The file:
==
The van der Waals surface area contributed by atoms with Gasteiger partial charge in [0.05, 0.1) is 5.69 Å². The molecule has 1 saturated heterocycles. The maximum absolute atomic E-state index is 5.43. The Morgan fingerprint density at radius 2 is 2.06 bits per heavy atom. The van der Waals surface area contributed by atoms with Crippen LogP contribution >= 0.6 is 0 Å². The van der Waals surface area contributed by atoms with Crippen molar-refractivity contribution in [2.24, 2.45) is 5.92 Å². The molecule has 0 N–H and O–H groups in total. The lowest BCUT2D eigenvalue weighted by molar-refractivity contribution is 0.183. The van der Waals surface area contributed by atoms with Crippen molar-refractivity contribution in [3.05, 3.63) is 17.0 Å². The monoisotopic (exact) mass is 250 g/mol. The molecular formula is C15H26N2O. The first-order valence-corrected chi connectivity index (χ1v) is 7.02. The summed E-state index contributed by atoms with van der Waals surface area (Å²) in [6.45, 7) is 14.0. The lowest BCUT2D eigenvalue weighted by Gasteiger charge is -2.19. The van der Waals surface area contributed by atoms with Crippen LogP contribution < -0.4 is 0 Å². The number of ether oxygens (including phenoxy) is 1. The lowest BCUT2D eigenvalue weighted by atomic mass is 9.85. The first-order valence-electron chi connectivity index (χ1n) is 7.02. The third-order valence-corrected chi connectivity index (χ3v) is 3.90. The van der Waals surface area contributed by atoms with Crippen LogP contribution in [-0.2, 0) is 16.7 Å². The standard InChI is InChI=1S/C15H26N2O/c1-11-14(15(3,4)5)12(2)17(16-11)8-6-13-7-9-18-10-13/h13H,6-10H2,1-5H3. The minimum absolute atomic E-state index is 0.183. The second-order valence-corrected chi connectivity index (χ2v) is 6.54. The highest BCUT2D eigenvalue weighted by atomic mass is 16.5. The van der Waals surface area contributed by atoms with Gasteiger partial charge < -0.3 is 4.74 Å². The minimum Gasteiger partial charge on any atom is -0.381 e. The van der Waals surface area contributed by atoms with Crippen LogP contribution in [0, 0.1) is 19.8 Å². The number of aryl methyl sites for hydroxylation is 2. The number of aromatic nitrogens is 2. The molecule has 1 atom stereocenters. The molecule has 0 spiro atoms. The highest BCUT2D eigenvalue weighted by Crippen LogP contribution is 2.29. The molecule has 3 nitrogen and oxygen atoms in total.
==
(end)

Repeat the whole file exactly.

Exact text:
The van der Waals surface area contributed by atoms with Gasteiger partial charge in [0.05, 0.1) is 5.69 Å². The molecule has 1 saturated heterocycles. The maximum absolute atomic E-state index is 5.43. The Morgan fingerprint density at radius 2 is 2.06 bits per heavy atom. The van der Waals surface area contributed by atoms with Crippen LogP contribution >= 0.6 is 0 Å². The van der Waals surface area contributed by atoms with Crippen molar-refractivity contribution in [2.24, 2.45) is 5.92 Å². The molecule has 0 N–H and O–H groups in total. The lowest BCUT2D eigenvalue weighted by molar-refractivity contribution is 0.183. The van der Waals surface area contributed by atoms with Crippen molar-refractivity contribution in [3.05, 3.63) is 17.0 Å². The monoisotopic (exact) mass is 250 g/mol. The molecular formula is C15H26N2O. The first-order valence-corrected chi connectivity index (χ1v) is 7.02. The summed E-state index contributed by atoms with van der Waals surface area (Å²) in [6.45, 7) is 14.0. The lowest BCUT2D eigenvalue weighted by Gasteiger charge is -2.19. The van der Waals surface area contributed by atoms with Crippen LogP contribution < -0.4 is 0 Å². The number of ether oxygens (including phenoxy) is 1. The lowest BCUT2D eigenvalue weighted by atomic mass is 9.85. The first-order valence-electron chi connectivity index (χ1n) is 7.02. The third-order valence-corrected chi connectivity index (χ3v) is 3.90. The van der Waals surface area contributed by atoms with Crippen LogP contribution in [-0.2, 0) is 16.7 Å². The standard InChI is InChI=1S/C15H26N2O/c1-11-14(15(3,4)5)12(2)17(16-11)8-6-13-7-9-18-10-13/h13H,6-10H2,1-5H3. The minimum absolute atomic E-state index is 0.183. The second-order valence-corrected chi connectivity index (χ2v) is 6.54. The highest BCUT2D eigenvalue weighted by atomic mass is 16.5. The van der Waals surface area contributed by atoms with Gasteiger partial charge < -0.3 is 4.74 Å². The minimum Gasteiger partial charge on any atom is -0.381 e. The van der Waals surface area contributed by atoms with Crippen LogP contribution in [0, 0.1) is 19.8 Å². The number of aryl methyl sites for hydroxylation is 2. The number of aromatic nitrogens is 2. The molecule has 1 atom stereocenters. The molecule has 0 spiro atoms. The highest BCUT2D eigenvalue weighted by Crippen LogP contribution is 2.29. The molecule has 3 nitrogen and oxygen atoms in total.